After shortlisting a number of players, Daniel had lengthy discussions with Aurelio to rank their top few candidates. While some suggestions did not work out, the club did manage to land proven goalscorer Stipe Plazibat from Hougang United thanks to valuable input from Daniel.
That transfer has since paid handsome dividends, with the Croatian hotshot finishing top scorer of the Singapore Premier League (SPL) with 14 goals.
Daniel, however, prefers to play down his involvement in the signing of Stipe.
“As I mentioned earlier, I knew whatever I recommended was not going to be 100 per cent rubber stamped by Aurelio,” he said. “We did disagree on a couple of players, but we made sure to be in line with each other for the ranking of the players on the final list.
“There are some player recommendations that didn’t work out…but we’re still striving to look for targets so that we can immediately get to work on signing them once the (Covid-19) restrictions are eased.”
Nonetheless, the successful recruitment of Stipe gave Daniel a confidence boost.
“It felt validating, because it took a consensus to get him (Stipe) on board, and we were confident that he would deliver,” said Daniel. “To see that play out on the pitch really gave me confidence, especially in terms of the direction the club is heading recruitment-wise. It’s just a pity he got injured midway through!”
Daniel’s steadfastness and strong work ethic in his field of work did not go unnoticed, and he was appointed to the role on a permanent basis in July.
He has since decided to take on more responsibilities at the club to develop himself further in this role. This included taking up the relevant accreditations to boost his credentials and qualifications as a data analyst.
For example, he took up online courses with the Professional Football Scouts Association (PFSA) based in England, and has already attained his Level 1 Talent ID and Level 1 Technical Scouting badges.
He also took it upon himself to complete a Level 1 Opposition Analysis Course in order to assist the team in that aspect.
“For Talent ID, I just watch the content and clear all episodes. For Technical Scouting, there’s an assessment to sit for and you need to get 80 per cent overall to pass,” he shared.
“I had already planned to do these after my first few months in. To me, getting accredited is a requirement even though the club did not make it compulsory. I came in with zero knowledge of football in terms of technicalities, with no coaching certification and with no sports science background.
“I want to be able to make my case for certain players and have the accreditation to back my views. Otherwise, I’ll still be considered a layman and someone who’s looking in from the outside.”
Given that not many SPL clubs employ a specialist data analyst at the moment, Daniel says he does feel the pressure that comes with being a trailblazer of sorts in this aspect.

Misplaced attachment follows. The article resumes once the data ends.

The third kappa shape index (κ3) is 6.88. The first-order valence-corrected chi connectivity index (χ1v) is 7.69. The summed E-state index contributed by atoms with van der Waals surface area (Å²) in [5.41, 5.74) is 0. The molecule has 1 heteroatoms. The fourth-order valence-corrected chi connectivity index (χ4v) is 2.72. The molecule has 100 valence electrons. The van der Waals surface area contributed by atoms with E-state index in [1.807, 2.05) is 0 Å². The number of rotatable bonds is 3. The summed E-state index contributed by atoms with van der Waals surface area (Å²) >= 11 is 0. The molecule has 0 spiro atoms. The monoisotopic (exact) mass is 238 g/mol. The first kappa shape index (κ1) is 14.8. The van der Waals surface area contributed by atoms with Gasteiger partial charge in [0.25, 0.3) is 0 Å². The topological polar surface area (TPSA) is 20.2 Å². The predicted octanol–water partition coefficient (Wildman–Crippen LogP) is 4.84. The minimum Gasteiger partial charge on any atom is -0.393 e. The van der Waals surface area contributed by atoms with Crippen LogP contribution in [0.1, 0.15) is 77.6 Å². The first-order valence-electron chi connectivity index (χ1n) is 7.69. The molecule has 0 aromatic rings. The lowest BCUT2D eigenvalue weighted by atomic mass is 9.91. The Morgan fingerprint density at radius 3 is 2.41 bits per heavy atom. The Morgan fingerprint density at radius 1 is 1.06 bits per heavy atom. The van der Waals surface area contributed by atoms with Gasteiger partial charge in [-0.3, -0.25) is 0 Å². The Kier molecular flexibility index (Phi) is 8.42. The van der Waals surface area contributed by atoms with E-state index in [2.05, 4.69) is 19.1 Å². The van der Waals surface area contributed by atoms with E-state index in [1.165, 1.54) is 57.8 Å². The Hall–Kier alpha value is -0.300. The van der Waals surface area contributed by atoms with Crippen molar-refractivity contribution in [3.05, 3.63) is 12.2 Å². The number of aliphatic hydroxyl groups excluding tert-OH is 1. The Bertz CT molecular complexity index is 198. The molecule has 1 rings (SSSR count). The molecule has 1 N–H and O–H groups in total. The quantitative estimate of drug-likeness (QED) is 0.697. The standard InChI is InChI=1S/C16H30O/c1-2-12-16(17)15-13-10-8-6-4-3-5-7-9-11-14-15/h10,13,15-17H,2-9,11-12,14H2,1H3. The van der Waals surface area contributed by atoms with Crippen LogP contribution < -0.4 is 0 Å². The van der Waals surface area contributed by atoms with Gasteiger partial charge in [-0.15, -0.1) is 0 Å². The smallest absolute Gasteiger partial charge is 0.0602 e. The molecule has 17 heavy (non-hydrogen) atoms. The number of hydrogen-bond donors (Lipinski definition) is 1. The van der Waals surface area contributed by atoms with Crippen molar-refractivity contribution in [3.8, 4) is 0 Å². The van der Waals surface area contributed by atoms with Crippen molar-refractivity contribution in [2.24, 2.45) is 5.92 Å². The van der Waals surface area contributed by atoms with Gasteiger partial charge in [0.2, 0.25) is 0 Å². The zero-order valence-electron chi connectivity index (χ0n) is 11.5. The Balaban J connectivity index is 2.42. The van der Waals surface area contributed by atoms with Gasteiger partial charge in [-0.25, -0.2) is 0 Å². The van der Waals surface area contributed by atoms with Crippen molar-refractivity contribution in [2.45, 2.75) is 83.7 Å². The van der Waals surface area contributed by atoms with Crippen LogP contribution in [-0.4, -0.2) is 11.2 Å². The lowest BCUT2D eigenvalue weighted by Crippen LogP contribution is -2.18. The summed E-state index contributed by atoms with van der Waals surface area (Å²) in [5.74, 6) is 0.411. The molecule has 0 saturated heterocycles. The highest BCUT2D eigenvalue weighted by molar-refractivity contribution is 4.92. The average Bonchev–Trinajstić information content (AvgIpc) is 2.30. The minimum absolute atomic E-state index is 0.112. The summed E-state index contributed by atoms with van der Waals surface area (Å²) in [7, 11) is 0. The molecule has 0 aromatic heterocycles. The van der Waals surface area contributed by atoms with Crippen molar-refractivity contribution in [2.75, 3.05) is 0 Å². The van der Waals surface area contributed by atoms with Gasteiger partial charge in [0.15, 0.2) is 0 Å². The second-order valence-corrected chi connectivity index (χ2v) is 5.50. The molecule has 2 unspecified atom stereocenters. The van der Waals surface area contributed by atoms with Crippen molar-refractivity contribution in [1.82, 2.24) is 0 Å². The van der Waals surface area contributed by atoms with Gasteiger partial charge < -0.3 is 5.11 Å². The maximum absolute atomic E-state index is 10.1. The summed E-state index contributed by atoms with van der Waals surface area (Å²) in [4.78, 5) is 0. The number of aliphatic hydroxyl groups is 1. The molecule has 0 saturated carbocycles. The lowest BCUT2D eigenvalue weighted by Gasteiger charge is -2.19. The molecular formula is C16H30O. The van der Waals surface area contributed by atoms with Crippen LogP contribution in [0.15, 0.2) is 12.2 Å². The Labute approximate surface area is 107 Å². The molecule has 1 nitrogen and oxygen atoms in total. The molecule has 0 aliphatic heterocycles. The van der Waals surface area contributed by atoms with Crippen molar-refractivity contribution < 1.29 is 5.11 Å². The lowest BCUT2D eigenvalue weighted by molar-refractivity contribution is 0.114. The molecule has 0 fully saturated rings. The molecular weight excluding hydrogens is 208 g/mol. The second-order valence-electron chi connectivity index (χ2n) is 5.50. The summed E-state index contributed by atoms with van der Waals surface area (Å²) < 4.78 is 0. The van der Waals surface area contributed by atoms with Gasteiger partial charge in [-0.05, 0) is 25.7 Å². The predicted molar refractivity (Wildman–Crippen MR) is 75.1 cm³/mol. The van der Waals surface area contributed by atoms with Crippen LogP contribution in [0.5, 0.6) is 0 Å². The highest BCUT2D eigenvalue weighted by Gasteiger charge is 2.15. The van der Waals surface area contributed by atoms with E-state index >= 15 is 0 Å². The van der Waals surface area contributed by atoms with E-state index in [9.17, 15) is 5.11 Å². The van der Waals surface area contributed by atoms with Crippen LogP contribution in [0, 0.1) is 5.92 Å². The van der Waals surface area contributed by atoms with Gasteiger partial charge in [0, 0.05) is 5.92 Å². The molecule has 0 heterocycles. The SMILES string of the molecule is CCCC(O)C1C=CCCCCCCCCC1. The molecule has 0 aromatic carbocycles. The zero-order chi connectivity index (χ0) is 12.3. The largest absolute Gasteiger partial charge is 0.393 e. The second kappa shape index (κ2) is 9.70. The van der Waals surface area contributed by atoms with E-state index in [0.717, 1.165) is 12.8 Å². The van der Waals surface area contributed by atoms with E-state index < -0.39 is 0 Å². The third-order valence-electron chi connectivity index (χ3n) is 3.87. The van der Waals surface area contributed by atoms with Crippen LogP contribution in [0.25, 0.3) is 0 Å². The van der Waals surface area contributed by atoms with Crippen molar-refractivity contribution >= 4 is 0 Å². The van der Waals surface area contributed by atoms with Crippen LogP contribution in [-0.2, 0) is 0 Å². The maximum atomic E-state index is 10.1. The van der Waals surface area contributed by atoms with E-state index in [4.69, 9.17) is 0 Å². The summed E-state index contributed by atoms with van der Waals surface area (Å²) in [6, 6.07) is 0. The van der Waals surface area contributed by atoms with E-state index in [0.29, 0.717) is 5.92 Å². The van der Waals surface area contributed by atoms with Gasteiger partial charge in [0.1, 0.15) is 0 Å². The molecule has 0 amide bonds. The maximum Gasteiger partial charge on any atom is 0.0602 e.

“What I or the club is doing is something typical of a top or at least middle-tier European leagues, but it’s so uncommon here,” he mused. “If we want Singapore football to go on the path of becoming remotely competitive, this is the bare minimum that we need to achieve.
“We’ve made good progress since April in terms of developing a framework for talent ID, but it’s definitely not the gold standard yet. I relish this challenge to develop it further and I’m confident that we can see the fruits of success in the long run. I feel honoured but also pressured as I want to set the best standard for the club I’m representing now.”
It has thus far been a surreal journey for Daniel, who is now living the dream by working for the club he loves so dearly. And there is nothing in the world he would trade this opportunity for.
“This is the first job in my life that I don’t drag my feet to work. Every morning I wake up looking forward to seeing where my numbers will take me,” Daniel declared. “My previous internship or part-time stints were pleasant, but it still involved a certain amount of feet-dragging.
“Football is something that I watch at every opportunity – it’s a passion. Sometimes, when I feel like I want to scout a certain player, I’ll willingly do it whatever the day and time – be it on the weekends, or when I’m playing games, or just surfing the Internet.
“As of now, I’m exceeding myself and doing things that I didn’t know I could do. The most fulfilling thing is that I’m now directly involved in contributing to the club’s success, and I’m really appreciative that they were willing to take me in despite my lack of experience.”
With a season’s experience under his belt, a focused Daniel has set himself a clear goal of what he wants to achieve at this club.
“The measure of success is to find a player which I rate very highly and is in line with the coaching team’s thinking, and to then see him succeed at the club should we go on to acquire him,” he said.
“I want to play a part in acquiring a player that will make tongues wag – players of the calibre of Frederic Mendy, Valery Hiek and Kenji Arai. The primary goal is to be part of a team that wins the league title. Since I was in Primary School, the title has eluded us and it’s been 17 seasons now. We’ve been known as a team who does well in AFC competitions, but we’ve done nothing domestically that correlates. I want this club to be competitive on all fronts.”
For now, though, he does not want to make overpromises, although he guarantees that he will strive to do his best every single day at work.
“When I was a fan, I always set high standards for the team – be it the players, administration or technical team. I expected nothing but the best. So now that I’m in the team, it’s only fair that I expect the same from myself,” he summed up.